Back in the 1980s and 1990s, Mahdī Tadayyun and Andrew Newman both questioned the attribution of the Ḥadīqat al-shīʿa to Aḥmad b. Muḥammad known as al-Muqaddas al-Ardabīlī (d. 993/1585). Adabīlī was a major jurist of his time who had studied the intellectual disciplines with luminaries of the 'school of Shiraz' and along with his co-student ʿAbdallāh Yazdī (d. c. 995/1587) taught these subjects in Najaf. As Khwānsārī (d. 1895) says in Rawḍāt al-jannāt,
On the basis of an analysis of the anti-Sufi section, Newman concluded that he thought the text (at the very least the anti-Sufi part) was actually written by the famous anti-Sufi theologian and polemicist Muḥammad Ṭāhir Qummī (d. 1098/1687) who has earlier trained in Najaf and may well have used the prestige of Ardabīlī to authority to the text. In recent years there has been much interest in Qummī and his influential refutation of mystically inclined philosophy is about to be published by Brill.
["Sufism and anti-Sufism in Safavid Iran: the Authorship of the Ḥadīqat al-shīʿa revisited", Iran 37 (1999), pp. 95-108; Mahdī Tadayyun, "Ḥadīqat al-shīʿa yā Kāshif al-ḥaqq?" Maʿārif 2 (1364 Sh/1985), pp. 105-21]
[Newman places the motivation of Qummī's attacks and the Sufi and anti-Sufi groups to the differences between the Shaykhāvand and Rustam Bēg cabals in the middle of the 17th century - and on this he draws heavily on Kathryn Babayan's work. Of course, one other possibility might be Qummī's resentment at the ascendency of Sufi-minded philosophers and theologians at court and maybe also in Najaf where he studied and where students of Ardabīlī may well have continued the tradition of teaching philosophy and kalām. The role of these intellectual disciplines in the early modern milieu of Najaf, apart from some brief pages in the recent work of ʿAbd al-Jabbār Rifāʿī, remains terra incognita).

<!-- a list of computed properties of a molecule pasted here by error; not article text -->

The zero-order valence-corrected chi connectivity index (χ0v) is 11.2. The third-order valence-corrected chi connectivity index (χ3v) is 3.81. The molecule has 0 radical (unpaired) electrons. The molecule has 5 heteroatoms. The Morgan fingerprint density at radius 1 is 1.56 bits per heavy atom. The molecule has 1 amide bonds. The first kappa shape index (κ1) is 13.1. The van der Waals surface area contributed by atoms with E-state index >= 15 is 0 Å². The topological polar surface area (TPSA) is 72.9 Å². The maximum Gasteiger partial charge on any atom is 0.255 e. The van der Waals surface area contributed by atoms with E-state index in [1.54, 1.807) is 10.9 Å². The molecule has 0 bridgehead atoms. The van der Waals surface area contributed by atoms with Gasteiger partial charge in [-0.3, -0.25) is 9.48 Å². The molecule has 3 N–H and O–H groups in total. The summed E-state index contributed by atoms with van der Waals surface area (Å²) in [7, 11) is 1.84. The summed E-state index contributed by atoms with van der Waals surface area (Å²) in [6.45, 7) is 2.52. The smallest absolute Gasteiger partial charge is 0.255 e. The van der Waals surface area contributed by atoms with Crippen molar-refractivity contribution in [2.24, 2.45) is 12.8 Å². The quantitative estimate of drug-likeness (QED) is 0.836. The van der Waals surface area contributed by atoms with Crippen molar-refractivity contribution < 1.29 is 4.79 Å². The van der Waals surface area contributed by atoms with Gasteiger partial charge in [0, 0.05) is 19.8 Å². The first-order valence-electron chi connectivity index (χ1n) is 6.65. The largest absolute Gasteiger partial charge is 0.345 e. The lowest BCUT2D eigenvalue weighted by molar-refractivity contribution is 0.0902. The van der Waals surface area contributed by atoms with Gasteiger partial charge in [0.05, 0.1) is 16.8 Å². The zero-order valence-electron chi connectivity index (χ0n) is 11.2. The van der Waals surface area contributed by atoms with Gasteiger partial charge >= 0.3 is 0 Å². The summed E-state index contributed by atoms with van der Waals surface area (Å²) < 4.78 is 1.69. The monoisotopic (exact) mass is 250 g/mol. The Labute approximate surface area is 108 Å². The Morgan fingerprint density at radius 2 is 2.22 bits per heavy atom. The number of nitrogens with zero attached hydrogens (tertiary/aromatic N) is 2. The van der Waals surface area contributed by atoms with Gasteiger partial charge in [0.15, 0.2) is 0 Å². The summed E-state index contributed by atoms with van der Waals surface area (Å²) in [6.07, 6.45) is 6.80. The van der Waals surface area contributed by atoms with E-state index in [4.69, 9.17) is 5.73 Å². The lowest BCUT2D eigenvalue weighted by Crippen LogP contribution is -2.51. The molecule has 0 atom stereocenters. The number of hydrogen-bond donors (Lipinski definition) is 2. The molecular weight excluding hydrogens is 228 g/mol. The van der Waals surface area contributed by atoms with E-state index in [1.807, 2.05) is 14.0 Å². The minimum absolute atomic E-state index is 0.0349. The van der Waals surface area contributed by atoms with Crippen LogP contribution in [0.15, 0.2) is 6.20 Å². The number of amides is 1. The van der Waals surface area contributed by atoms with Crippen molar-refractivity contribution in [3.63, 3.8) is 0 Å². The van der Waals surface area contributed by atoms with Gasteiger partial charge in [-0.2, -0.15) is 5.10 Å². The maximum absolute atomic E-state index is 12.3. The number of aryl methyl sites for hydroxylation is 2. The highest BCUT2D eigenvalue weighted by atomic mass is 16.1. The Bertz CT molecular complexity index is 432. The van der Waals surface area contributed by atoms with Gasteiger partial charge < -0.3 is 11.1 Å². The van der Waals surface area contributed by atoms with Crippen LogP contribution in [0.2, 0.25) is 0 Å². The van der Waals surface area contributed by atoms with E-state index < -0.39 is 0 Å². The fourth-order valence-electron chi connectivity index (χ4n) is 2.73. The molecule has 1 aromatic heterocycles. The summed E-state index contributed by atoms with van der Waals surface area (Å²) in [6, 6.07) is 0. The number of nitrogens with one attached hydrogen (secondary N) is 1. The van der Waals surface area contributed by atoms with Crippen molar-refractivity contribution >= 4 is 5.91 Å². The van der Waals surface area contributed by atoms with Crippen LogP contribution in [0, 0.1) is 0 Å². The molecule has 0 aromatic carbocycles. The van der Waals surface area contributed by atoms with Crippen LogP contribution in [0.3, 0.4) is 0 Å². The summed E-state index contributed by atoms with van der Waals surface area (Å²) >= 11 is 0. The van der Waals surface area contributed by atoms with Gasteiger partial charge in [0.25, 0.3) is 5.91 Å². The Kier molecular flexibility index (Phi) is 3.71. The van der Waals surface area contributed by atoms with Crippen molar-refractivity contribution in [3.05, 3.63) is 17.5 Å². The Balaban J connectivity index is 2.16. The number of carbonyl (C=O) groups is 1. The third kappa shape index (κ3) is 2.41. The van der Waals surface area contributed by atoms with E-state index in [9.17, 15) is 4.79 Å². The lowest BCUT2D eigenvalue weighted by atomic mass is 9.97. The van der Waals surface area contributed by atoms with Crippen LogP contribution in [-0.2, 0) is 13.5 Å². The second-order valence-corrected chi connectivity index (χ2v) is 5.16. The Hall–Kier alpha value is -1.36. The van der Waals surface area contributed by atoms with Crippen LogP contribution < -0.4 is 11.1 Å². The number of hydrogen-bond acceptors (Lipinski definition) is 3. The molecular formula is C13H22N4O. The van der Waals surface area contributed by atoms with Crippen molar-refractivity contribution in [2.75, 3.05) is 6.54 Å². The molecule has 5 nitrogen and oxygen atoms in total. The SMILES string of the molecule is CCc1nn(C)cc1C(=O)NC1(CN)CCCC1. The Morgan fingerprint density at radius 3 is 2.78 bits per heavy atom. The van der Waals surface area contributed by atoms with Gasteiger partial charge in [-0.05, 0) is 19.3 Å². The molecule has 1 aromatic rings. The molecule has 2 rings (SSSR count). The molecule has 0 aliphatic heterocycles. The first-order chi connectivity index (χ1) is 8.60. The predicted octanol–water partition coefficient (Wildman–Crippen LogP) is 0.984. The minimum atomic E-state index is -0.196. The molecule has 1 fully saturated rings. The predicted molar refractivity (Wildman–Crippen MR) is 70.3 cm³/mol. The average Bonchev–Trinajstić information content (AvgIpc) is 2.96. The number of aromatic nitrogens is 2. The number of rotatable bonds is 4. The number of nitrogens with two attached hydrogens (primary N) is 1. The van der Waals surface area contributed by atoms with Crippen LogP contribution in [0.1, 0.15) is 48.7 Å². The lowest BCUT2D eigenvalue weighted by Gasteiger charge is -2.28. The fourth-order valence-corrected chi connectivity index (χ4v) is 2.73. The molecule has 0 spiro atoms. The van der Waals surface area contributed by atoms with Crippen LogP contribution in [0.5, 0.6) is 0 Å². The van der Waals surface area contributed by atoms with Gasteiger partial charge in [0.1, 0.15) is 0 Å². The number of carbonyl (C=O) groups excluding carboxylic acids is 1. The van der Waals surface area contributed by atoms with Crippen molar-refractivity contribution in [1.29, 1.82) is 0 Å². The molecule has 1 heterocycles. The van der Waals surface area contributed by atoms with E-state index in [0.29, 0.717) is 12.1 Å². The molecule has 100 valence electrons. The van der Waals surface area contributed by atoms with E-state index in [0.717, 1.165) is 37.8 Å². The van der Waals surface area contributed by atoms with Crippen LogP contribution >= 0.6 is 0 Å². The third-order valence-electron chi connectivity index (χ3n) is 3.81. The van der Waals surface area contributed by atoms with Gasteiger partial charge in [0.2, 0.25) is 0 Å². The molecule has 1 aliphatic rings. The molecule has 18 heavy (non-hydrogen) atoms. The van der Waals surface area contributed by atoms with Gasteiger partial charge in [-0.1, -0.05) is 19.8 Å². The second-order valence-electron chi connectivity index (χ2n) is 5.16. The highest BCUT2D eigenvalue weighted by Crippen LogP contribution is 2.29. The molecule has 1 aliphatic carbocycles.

Earlier Safavid biographers did not raise any questions - both al-Ḥurr al-ʿĀmilī in his Amal al-āmil, and ʿAbdullāh Afandī in Riyāḍ al-ʿulamāʾ have the same entry on Ardabīlī. Here is the Amal passage followed by Riyāḍ (which tells us something about the influence of the former on the latter):
Similarly, Sayyid Ḥasan al-Ṣadr in his Takmilat Amal al-āmil insists on the soundness of the attribution to Ardabīlī:
However, Afandī does not mention the Ḥadīqa as a work of Ardabīlī in his Taʿlīqat ʿalā Amal al-āmil. And Majlisī is known to have questioned the attribution. Sayyid Muḥammad Shafīʿ Ḥusaynī-yi ʿĀmilī in his continuation of Sayyid Nūrullāh Shūshtarī (d. 1610)'s Majālis al-muʾminīn, penned in the middle of the 18th century, is clear that he was informed that the attribution is incorrect:
[Maḥāfil al-muʾminīn fī dhayl Majālis al-muʾminīn, eds. Ibrāhīm ʿArabpūr and Manṣūr Chughtāʾī, Mashhad: Astān-i quds, 1383 Sh/2004, p. 213]
Sayyid Muḥammad Ibrāhīm Qazwīnī was a major scholar who died in around 1151/1738. Ḥazīn mentions having briefly studied with him. [See Sayyid Ḥasan al-Ṣadr, Takmilat Amal al-āmil, II, p. 11] He was almost definitely a relative of ʿĀmilī.
Some other studies have suggested that the Ḥadīqa cannot be the work of Ardabīlī since he adhered to the doctrine of monism (waḥdat al-wujūd) which is explicitly attacked in the Ḥadīqa or again at least the anti-Sufi section - an article in Persian on this point is here. In his Gloss on the New Commentary on the Tajrīd of Ṭūsī (Ḥāshiya ʿalā ilāhīyāt al-Tajrīd) in the section on affirming the singularity of the Necessary Being, he argues that this and the very reality of being can only be One; everything else is ascribed conceptual existence. It amounts to a position of the school of Ibn ʿArabī who considered only God to be wujūd muṭlaq (the influence could come through the Jurjānī tradition on this question via his teacher Jamāl al-Dīn Shīrāzī's teacher Jalāl al-Dīn Davānī):
Certainly many of the biographical dictionaries point to his saintly character and hint at mysticism - such as Khwānsārī (who refers to the Ḥadīqa as Zubdat al-shīʿa):
While a very small detail, what this might indicate is how biographical dictionaries develop and draw upon each other and especially on the kinship and other networks that informed the scholarly work of the ʿulema. The focus on Ardabīlī brings us to the fascinating question of the study of the intellectual disciplines in the Iraqi shrine cities and considering the intellectual history of the commentary culture on the Tajrīd between the polemics of Davānī and Dashtakī in the later 15th century and the establishment of this cycle as a key teaching text for the Avicennan tradition with Lāhījī and Khwānsārī in the later 17th century. In my current research project one of the questions I am considering is precisely the Tajrīd cycle and its later manifestations from the Safavid period onwards.